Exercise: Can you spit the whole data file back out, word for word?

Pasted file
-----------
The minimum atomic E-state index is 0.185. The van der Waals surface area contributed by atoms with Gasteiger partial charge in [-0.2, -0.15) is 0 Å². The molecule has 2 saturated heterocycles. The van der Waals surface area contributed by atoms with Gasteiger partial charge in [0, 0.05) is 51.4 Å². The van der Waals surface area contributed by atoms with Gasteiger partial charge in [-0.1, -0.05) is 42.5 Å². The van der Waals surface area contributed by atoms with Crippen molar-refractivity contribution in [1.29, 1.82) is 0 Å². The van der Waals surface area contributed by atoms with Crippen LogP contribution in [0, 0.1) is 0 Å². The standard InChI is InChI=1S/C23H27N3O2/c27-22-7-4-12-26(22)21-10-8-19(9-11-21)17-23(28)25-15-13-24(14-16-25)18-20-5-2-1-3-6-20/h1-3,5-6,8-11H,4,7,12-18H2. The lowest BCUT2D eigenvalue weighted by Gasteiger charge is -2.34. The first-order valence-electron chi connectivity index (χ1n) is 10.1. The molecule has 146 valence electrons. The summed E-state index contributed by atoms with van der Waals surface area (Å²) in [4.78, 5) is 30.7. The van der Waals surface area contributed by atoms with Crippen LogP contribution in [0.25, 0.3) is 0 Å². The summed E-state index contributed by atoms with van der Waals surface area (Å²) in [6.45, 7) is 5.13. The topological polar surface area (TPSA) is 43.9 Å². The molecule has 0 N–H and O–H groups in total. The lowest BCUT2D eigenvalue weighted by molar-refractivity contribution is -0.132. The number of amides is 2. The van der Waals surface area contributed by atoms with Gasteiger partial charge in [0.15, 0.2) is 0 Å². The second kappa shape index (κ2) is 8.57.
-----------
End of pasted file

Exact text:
The minimum atomic E-state index is 0.185. The van der Waals surface area contributed by atoms with Gasteiger partial charge in [-0.2, -0.15) is 0 Å². The molecule has 2 saturated heterocycles. The van der Waals surface area contributed by atoms with Gasteiger partial charge in [0, 0.05) is 51.4 Å². The van der Waals surface area contributed by atoms with Gasteiger partial charge in [-0.1, -0.05) is 42.5 Å². The van der Waals surface area contributed by atoms with Crippen molar-refractivity contribution in [1.29, 1.82) is 0 Å². The van der Waals surface area contributed by atoms with Crippen LogP contribution in [0, 0.1) is 0 Å². The standard InChI is InChI=1S/C23H27N3O2/c27-22-7-4-12-26(22)21-10-8-19(9-11-21)17-23(28)25-15-13-24(14-16-25)18-20-5-2-1-3-6-20/h1-3,5-6,8-11H,4,7,12-18H2. The lowest BCUT2D eigenvalue weighted by Gasteiger charge is -2.34. The first-order valence-electron chi connectivity index (χ1n) is 10.1. The molecule has 146 valence electrons. The summed E-state index contributed by atoms with van der Waals surface area (Å²) in [4.78, 5) is 30.7. The van der Waals surface area contributed by atoms with Crippen LogP contribution in [0.25, 0.3) is 0 Å². The summed E-state index contributed by atoms with van der Waals surface area (Å²) in [6.45, 7) is 5.13. The topological polar surface area (TPSA) is 43.9 Å². The molecule has 0 N–H and O–H groups in total. The lowest BCUT2D eigenvalue weighted by molar-refractivity contribution is -0.132. The number of amides is 2. The van der Waals surface area contributed by atoms with Gasteiger partial charge in [0.15, 0.2) is 0 Å². The second kappa shape index (κ2) is 8.57.